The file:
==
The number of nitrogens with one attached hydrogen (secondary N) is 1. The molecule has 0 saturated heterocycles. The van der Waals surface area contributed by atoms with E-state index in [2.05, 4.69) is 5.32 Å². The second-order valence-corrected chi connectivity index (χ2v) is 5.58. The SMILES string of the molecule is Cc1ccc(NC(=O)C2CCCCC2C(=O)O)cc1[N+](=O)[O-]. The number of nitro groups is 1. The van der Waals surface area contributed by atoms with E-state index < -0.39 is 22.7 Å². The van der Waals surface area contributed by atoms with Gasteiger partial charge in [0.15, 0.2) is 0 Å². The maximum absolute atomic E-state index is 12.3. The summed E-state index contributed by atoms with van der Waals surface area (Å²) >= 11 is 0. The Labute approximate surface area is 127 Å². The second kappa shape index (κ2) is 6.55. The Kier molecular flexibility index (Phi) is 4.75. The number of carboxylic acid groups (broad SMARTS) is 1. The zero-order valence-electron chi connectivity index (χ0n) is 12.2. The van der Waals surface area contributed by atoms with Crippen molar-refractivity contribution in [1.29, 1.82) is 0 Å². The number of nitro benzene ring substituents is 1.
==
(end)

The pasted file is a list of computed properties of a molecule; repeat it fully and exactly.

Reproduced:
The number of nitrogens with one attached hydrogen (secondary N) is 1. The molecule has 0 saturated heterocycles. The van der Waals surface area contributed by atoms with E-state index in [2.05, 4.69) is 5.32 Å². The second-order valence-corrected chi connectivity index (χ2v) is 5.58. The SMILES string of the molecule is Cc1ccc(NC(=O)C2CCCCC2C(=O)O)cc1[N+](=O)[O-]. The number of nitro groups is 1. The van der Waals surface area contributed by atoms with E-state index < -0.39 is 22.7 Å². The van der Waals surface area contributed by atoms with Gasteiger partial charge in [0.15, 0.2) is 0 Å². The maximum absolute atomic E-state index is 12.3. The summed E-state index contributed by atoms with van der Waals surface area (Å²) >= 11 is 0. The Labute approximate surface area is 127 Å². The second kappa shape index (κ2) is 6.55. The Kier molecular flexibility index (Phi) is 4.75. The number of carboxylic acid groups (broad SMARTS) is 1. The zero-order valence-electron chi connectivity index (χ0n) is 12.2. The van der Waals surface area contributed by atoms with Crippen molar-refractivity contribution in [1.29, 1.82) is 0 Å². The number of nitro benzene ring substituents is 1.